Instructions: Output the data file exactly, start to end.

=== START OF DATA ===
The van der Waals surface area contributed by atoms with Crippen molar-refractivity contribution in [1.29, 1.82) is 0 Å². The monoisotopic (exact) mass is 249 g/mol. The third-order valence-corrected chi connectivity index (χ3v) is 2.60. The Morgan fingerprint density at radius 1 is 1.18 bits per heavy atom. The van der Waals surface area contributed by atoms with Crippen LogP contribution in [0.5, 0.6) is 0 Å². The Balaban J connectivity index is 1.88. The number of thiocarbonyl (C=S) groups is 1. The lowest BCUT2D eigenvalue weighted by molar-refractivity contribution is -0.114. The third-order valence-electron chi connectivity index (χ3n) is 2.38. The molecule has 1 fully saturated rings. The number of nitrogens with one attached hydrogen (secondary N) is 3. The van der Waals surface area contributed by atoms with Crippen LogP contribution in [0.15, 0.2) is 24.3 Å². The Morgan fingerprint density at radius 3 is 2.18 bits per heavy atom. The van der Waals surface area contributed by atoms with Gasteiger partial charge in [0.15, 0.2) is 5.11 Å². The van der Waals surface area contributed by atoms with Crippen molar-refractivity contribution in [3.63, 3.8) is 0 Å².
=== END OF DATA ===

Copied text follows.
The van der Waals surface area contributed by atoms with Crippen molar-refractivity contribution in [1.29, 1.82) is 0 Å². The monoisotopic (exact) mass is 249 g/mol. The third-order valence-corrected chi connectivity index (χ3v) is 2.60. The Morgan fingerprint density at radius 1 is 1.18 bits per heavy atom. The van der Waals surface area contributed by atoms with Crippen LogP contribution in [0.5, 0.6) is 0 Å². The Balaban J connectivity index is 1.88. The number of thiocarbonyl (C=S) groups is 1. The lowest BCUT2D eigenvalue weighted by molar-refractivity contribution is -0.114. The third-order valence-electron chi connectivity index (χ3n) is 2.38. The molecule has 1 fully saturated rings. The number of nitrogens with one attached hydrogen (secondary N) is 3. The van der Waals surface area contributed by atoms with Crippen LogP contribution in [0.15, 0.2) is 24.3 Å². The Morgan fingerprint density at radius 3 is 2.18 bits per heavy atom. The van der Waals surface area contributed by atoms with Gasteiger partial charge in [0.15, 0.2) is 5.11 Å². The van der Waals surface area contributed by atoms with Crippen molar-refractivity contribution in [3.63, 3.8) is 0 Å².